John Mason Peck (1789-1858) lived in Connecticut and New York state in his early years. He heard the message of the gospel and was saved while young. Personal study of the bible led him to leave the Congregationalist church over the issue of infant baptism and become a Baptist– despite the arguments of his pastor, Lyman Beecher.

Peck grew deeply in his faith and felt a call to preach. Time spent with Luther Rice led him to a deep interest in missionary work “out west”. So Peck loaded Continue reading

Simple Prayer

Good thoughts from my sweet wife!

wateringcanblog

Prayer is simple, really.  We are the ones who over-complicate it.  We assume that we have to get it just right, or that God is more concerned about our vocabulary than He is our heart.

Prayer can be words spoken–but they might just be thoughts that are formed and directed at God.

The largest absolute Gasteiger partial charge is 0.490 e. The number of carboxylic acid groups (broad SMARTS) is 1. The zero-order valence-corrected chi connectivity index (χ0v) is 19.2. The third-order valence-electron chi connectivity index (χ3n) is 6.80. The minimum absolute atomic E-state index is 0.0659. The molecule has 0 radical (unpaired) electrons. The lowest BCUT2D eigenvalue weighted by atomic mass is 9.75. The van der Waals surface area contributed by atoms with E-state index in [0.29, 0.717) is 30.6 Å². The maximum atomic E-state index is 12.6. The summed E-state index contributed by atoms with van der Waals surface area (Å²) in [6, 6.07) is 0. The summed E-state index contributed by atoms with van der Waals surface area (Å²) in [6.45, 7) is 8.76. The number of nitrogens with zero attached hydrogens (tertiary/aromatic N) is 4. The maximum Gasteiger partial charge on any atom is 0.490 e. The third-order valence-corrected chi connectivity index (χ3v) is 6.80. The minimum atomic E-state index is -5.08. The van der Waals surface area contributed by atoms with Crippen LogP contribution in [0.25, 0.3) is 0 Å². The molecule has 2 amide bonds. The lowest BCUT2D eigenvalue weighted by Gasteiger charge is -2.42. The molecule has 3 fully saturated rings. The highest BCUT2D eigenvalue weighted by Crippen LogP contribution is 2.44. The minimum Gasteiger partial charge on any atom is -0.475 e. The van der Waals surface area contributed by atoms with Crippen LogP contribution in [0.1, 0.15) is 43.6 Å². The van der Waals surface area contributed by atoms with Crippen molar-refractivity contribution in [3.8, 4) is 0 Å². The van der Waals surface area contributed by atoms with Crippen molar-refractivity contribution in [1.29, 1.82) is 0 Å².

My prayer life was changed when I finally came to realize that God, in His infinite mercy, cared more about my attitude in prayer than He did the action of prayer.  Let me explain. Spending a set amount of time in prayer on a daily schedule develops discipline, to be sure–but having an attitude of prayer all throughout the day fosters devotion.

My husband and I started dating when we were seniors in high school.  We had been dating only 6 months when he went away to college–four hours away. 

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Sharpening our Focus, Renewing our Passion

(This is an article I wrote for the Illinois Baptist.)

Sharpening our focus, renewing our passion

This past June, Southern Baptist Convention President Steve Gaines put together a task force charged with recommending how we might deal with the alarming decline in baptisms in our Convention. What a daunting task it is. Baptisms have declined precipitously for the past 17 years. We have gone from more than 400,000 baptisms per year, to less than 300,000. The needs in America are greater than ever, but our effectiveness in meeting those needs has plunged. This ought to greatly concern all of us who care about the Great Commission and this land in which we live.